He was actually pretty well prepared when he left Dana Point. He had worked out how much gas he needed, carried a brand new water proof VHF, a chem light, flares and the signal mirror along with a camel pack of water. Unfortunately the radio didn’t work within minutes of leaving, the double flare was a dud and since the chemical light is useless in daylight he had wisely decided to save it to signal after dark if he was still needed rescue. Apparently his calculations for fuel didn’t include the increased consumption in the mid channel heavy seas and he ran out of gas about 5 miles from Cherry Cove.
Bill actually had seen the flash but thought it was from fishermen somewhere close in to shore and paid it little mind. Eric told us he had considered letting the ski go in his attempt make it in but when he saw a blue shark nearby he decided to stick with the ski. After the shark he was beginning to consider tying himself to the ski since “at least someone would probably eventually find the ski.” Had the wind not died on us we would have been on another tack entirely and considering we were nearly on top of him when we spotted the ski it is a lucky thing that we found him at all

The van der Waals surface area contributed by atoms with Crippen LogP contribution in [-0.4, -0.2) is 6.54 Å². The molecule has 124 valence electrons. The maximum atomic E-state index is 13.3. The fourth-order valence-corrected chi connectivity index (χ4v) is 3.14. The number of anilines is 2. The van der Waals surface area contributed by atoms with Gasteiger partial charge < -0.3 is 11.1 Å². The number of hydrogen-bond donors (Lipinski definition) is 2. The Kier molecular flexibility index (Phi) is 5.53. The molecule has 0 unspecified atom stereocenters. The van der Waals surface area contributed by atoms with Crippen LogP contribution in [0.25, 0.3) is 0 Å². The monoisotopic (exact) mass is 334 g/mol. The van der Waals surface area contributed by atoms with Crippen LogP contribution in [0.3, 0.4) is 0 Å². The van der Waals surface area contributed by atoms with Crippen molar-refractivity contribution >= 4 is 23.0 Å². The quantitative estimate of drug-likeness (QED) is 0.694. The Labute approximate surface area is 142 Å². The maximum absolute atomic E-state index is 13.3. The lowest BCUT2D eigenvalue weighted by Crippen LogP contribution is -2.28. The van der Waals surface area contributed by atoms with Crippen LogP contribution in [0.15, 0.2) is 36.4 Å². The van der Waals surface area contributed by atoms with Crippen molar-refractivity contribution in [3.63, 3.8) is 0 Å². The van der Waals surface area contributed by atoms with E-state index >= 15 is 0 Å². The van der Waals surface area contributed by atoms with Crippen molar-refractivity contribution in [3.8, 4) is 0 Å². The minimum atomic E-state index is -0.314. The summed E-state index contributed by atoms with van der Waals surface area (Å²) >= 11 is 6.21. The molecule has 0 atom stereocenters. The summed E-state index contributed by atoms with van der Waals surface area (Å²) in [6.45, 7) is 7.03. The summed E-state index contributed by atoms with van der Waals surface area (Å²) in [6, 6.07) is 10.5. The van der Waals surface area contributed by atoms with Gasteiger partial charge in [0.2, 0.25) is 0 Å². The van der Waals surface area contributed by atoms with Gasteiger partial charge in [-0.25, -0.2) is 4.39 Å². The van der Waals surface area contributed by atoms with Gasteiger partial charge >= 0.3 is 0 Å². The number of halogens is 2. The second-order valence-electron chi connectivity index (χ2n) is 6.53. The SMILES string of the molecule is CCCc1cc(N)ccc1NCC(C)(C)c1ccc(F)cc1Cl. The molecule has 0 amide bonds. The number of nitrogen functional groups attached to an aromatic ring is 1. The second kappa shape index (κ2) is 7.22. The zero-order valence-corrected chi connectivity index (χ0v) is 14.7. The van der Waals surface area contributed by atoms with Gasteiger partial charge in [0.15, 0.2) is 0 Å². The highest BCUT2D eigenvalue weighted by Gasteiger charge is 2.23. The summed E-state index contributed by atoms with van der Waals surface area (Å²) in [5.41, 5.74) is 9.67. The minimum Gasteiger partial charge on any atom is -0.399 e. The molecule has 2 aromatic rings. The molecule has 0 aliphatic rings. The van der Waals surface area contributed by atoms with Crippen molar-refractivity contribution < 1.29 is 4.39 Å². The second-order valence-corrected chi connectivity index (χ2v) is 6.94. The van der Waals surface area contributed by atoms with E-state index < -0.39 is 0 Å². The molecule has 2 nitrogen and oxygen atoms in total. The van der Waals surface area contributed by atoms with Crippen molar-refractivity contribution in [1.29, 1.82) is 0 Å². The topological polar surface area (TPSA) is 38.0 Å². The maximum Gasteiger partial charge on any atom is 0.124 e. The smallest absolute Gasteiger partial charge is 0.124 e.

By now the once non existent winds had begun to build. I began a series of calls to the USCG to report our find in case his friends were looking for him (they weren’t.) He insisted he was fine but as we worked to secure the Jet Ski for a tow he was pretty shaky. I gave him a banana, a Cliff Bar and then some hot chocolate and we got him out of half of his wet suit and into a warm dry coat to try and stop the shaking while we continued to try and get the Jet Ski secured for the tow in. The Ski was taking on more and more water and we were hoping to not have to leave it behind as a hazard to navigation.